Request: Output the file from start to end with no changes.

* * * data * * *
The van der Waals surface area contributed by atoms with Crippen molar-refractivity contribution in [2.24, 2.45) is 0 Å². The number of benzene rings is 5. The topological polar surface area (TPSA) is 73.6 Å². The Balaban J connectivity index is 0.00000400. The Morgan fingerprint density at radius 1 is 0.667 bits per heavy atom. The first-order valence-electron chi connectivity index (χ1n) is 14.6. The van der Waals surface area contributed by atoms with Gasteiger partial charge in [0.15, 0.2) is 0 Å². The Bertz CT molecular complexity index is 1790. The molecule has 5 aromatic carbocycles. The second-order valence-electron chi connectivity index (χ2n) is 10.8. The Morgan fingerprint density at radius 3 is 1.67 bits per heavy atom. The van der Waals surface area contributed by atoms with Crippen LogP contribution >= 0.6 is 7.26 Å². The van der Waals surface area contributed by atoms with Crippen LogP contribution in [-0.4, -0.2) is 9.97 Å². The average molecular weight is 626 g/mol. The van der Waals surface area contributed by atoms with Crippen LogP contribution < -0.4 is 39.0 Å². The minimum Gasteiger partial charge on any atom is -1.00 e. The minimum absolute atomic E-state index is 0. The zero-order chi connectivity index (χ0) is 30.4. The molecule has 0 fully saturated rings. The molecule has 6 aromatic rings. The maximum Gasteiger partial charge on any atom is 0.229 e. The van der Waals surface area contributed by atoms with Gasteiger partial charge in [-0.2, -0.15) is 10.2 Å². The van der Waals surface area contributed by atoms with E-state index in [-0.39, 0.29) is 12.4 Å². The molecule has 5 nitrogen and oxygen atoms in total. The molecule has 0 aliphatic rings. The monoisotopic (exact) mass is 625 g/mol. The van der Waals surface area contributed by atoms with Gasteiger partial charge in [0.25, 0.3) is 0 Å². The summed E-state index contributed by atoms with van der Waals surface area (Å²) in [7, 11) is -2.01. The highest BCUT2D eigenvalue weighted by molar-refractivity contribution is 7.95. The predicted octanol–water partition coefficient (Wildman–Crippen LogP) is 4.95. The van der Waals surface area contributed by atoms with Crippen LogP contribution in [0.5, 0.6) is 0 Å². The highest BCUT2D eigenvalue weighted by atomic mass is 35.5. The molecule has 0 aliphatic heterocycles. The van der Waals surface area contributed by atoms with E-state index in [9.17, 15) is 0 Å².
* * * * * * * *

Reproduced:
The van der Waals surface area contributed by atoms with Crippen molar-refractivity contribution in [2.24, 2.45) is 0 Å². The number of benzene rings is 5. The topological polar surface area (TPSA) is 73.6 Å². The Balaban J connectivity index is 0.00000400. The Morgan fingerprint density at radius 1 is 0.667 bits per heavy atom. The first-order valence-electron chi connectivity index (χ1n) is 14.6. The van der Waals surface area contributed by atoms with Gasteiger partial charge in [0.15, 0.2) is 0 Å². The Bertz CT molecular complexity index is 1790. The molecule has 5 aromatic carbocycles. The second-order valence-electron chi connectivity index (χ2n) is 10.8. The Morgan fingerprint density at radius 3 is 1.67 bits per heavy atom. The van der Waals surface area contributed by atoms with Crippen LogP contribution >= 0.6 is 7.26 Å². The van der Waals surface area contributed by atoms with Crippen LogP contribution in [-0.4, -0.2) is 9.97 Å². The average molecular weight is 626 g/mol. The van der Waals surface area contributed by atoms with Crippen LogP contribution < -0.4 is 39.0 Å². The minimum Gasteiger partial charge on any atom is -1.00 e. The minimum absolute atomic E-state index is 0. The zero-order chi connectivity index (χ0) is 30.4. The molecule has 0 fully saturated rings. The molecule has 6 aromatic rings. The maximum Gasteiger partial charge on any atom is 0.229 e. The van der Waals surface area contributed by atoms with Gasteiger partial charge in [-0.2, -0.15) is 10.2 Å². The van der Waals surface area contributed by atoms with E-state index in [-0.39, 0.29) is 12.4 Å². The molecule has 5 nitrogen and oxygen atoms in total. The molecule has 0 aliphatic rings. The monoisotopic (exact) mass is 625 g/mol. The van der Waals surface area contributed by atoms with Gasteiger partial charge in [0.25, 0.3) is 0 Å². The summed E-state index contributed by atoms with van der Waals surface area (Å²) in [7, 11) is -2.01. The highest BCUT2D eigenvalue weighted by molar-refractivity contribution is 7.95. The predicted octanol–water partition coefficient (Wildman–Crippen LogP) is 4.95. The van der Waals surface area contributed by atoms with Crippen LogP contribution in [0.5, 0.6) is 0 Å². The highest BCUT2D eigenvalue weighted by atomic mass is 35.5. The molecule has 0 aliphatic heterocycles. The van der Waals surface area contributed by atoms with E-state index in [9.17, 15) is 0 Å².